Are You Addicted To White Bread?

Did you know that about 75% of the people that are overweight are addicted to bread?

It has been shown through many studies that BREAD is a diet-buster.  What makes it so difficult to stop eating bread is it’s flavor, texture, and high carbohydrate content. The problem is that the body of most people go through a chemical process while eating bread that triggers them to eat more bread. Many easy weight loss diets talk about staying away from bread because it is made from refined white flour.

Here are a few signs of bread addiction:

  • A cravings for bread products that includes pastries, cakes, crackers and cookies
  • A desire to eat bread products instead of healthy foods
  • Not being able to stop eating bread products when you feel full
  • A feeling of  well-being and calmness after eating bread products
  • Eating bread products soon after finishing a meal

If you answered yes to these questions, you might be addicted to bread products.

So why is bread so addictive?

Bread can be as addictive as a drug. When people eat bread, their bodies releases too much insulin which is known as the “hunger hormone”. Insulin stimulates the body’s appetite, making it very easy to overeat.

Over time, a person can develop a resistance to insulin. This occurs when the body stops using insulin properly. This malfunction causes the glucose, which fuels the body’s internal organs, to become trapped in the bloodstream. This may even lead to Type 2 diabetes.

High blood glucose levels also trigger hunger, which leads the body to crave more high-carb foods. Eating these foods causes more insulin to be released causing the body’s blood glucose levels to spike higher. This is a real unhealthy cycle.

Add to this the psychological effect of eating bread which is a popular “comfort food”, and it is easy to understand why bread is so addictive.

It is important to recognize that whole-grain bread does not seem to be as addictive as ultra-refined white bread. The problem is that the body digests white bread very quickly and does not differentiate between a slice of white bread and a slice of cake.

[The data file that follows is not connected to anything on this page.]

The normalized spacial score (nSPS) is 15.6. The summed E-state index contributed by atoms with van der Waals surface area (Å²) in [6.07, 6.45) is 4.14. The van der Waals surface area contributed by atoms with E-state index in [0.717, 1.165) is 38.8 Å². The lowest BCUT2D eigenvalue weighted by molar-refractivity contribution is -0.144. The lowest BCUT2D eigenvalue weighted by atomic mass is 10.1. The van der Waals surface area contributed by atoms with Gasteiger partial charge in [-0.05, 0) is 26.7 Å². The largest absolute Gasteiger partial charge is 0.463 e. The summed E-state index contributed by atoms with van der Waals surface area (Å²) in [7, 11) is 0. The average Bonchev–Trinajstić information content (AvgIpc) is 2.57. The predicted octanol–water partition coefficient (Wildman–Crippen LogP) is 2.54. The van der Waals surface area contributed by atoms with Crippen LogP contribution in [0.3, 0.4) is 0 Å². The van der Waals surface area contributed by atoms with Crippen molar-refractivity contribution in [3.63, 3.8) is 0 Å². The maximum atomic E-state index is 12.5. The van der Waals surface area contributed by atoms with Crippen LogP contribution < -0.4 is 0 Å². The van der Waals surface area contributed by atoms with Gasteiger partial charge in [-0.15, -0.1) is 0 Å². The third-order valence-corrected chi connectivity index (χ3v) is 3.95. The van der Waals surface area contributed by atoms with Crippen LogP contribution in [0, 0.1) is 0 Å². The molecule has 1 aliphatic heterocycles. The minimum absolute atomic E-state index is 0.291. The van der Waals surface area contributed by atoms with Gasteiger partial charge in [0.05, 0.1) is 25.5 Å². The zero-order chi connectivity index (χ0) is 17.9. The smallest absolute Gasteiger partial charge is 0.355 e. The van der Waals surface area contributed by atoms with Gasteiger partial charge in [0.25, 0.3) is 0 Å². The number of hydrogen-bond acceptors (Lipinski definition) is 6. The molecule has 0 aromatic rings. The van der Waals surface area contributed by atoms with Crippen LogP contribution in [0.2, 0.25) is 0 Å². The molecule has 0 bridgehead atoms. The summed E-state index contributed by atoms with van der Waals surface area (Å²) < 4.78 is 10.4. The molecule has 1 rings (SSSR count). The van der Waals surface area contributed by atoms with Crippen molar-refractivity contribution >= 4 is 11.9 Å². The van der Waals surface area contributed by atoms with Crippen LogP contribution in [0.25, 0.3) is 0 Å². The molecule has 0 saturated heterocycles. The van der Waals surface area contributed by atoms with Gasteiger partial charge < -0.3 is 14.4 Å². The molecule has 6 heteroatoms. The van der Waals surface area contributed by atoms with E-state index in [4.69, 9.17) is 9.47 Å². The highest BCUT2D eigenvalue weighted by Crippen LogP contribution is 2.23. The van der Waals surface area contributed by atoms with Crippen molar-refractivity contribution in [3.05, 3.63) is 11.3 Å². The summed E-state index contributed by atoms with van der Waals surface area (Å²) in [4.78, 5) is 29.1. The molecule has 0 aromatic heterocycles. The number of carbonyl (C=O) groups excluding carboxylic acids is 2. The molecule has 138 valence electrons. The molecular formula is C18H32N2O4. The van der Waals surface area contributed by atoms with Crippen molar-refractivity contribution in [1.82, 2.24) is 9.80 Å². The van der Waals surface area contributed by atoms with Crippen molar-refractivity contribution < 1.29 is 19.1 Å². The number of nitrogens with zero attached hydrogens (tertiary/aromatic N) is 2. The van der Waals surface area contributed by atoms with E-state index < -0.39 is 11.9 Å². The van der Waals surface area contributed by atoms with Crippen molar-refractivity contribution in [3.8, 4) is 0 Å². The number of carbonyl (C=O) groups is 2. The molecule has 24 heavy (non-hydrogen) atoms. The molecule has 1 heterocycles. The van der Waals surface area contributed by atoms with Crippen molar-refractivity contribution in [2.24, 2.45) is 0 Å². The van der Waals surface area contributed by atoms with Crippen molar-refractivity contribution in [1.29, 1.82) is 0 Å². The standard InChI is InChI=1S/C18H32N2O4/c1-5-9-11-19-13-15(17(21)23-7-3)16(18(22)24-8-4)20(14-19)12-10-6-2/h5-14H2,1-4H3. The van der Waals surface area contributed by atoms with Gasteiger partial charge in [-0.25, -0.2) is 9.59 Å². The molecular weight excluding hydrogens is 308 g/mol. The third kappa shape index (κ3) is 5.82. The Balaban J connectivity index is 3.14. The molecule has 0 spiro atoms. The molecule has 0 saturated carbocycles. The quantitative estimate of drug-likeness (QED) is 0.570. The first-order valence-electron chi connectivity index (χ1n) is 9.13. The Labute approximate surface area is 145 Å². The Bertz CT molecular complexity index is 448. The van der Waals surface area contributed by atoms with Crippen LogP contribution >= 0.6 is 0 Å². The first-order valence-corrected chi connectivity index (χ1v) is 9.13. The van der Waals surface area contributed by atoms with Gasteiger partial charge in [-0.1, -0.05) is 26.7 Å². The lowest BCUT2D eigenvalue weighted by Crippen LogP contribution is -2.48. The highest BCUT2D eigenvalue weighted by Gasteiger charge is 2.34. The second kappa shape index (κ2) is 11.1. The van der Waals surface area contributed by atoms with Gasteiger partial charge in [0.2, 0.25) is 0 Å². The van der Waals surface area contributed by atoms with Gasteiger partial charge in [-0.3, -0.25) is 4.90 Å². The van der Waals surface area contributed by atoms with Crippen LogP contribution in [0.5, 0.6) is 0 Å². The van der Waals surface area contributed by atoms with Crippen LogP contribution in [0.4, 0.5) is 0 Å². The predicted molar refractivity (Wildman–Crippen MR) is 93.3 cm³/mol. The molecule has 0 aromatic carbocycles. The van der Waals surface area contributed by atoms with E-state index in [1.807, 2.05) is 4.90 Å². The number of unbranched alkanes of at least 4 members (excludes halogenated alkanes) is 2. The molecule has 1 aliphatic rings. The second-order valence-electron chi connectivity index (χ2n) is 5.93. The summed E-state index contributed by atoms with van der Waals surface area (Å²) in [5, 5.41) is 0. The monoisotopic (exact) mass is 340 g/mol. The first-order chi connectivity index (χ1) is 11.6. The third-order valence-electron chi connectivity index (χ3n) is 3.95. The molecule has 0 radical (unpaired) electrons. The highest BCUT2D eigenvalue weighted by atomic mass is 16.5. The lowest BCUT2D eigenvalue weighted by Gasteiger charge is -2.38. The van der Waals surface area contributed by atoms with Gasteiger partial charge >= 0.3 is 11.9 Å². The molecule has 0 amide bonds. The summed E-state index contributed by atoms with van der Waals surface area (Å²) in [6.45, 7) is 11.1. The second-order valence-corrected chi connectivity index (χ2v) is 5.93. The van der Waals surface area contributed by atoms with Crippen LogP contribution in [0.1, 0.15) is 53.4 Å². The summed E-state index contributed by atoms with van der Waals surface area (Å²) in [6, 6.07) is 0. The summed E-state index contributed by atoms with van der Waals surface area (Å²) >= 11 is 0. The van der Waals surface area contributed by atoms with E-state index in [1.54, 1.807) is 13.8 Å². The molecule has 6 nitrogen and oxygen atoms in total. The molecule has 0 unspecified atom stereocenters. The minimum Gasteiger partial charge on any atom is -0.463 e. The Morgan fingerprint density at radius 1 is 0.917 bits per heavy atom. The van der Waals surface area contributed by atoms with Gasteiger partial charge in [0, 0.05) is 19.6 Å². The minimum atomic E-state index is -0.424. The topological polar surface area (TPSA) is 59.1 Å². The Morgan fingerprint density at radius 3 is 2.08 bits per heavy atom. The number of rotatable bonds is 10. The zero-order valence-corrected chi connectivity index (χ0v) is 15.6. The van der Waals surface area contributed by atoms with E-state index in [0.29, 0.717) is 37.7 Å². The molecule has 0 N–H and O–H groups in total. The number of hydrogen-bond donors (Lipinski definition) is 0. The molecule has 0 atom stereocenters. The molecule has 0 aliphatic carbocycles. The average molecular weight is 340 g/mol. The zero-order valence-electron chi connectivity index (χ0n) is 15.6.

Both the white bread and cake are broken down into sugar, causing blood glucose levels to spike. After this rapid digestion the body’s blood glucose quickly plummets which results in a feeling of hunger and a craving for carbohydrates.

Breaking a bread addiction can be challenging

The health benefits of breaking the bread addition are worth the effort.

Start small by taking two-week break from bread and other products made from white flour. You may discover that your craving for bread disappear altogether after a week or so.

When eating bread, try eating only a small amount of multigrain or rye bread instead of that white. Remember to maintain you diet solution plan while you are cutting out white bread and other products made of white flour. Remember to eat other nutrition foods that burn belly fat while cutting out bread.

So YOU’RE a Bread Junkie

Comments

  1. says

    I totally agree with this and would like to add a couple of points. Most of the reason you crave bread in between meals is that the insulin spike that occurs after you eat bread (or any kind of sugar or refined carbohydrate like rice) causes all the blood glucose to be removed from you blood stream, so you end up with no blood sugar left. Which means extreme hunger.

    The doubly bad thing about this whole cycle is that the insulin spike removes the blood sugar from your blood stream by storing it as fat! So, eating bread with a dinner almost guarantees that with some people, a good bit of your meal goes to fat, not to the energy you need. It’s a vicious cycle. I have a short video on how this sugar low occurs after a high sugar/refined carbohydrate snack: Stop Sugar Cravings.

Leave a Reply

Your email address will not be published. Required fields are marked *

You may use these HTML tags and attributes: <a href="" title=""> <abbr title=""> <acronym title=""> <b> <blockquote cite=""> <cite> <code> <del datetime=""> <em> <i> <q cite=""> <s> <strike> <strong>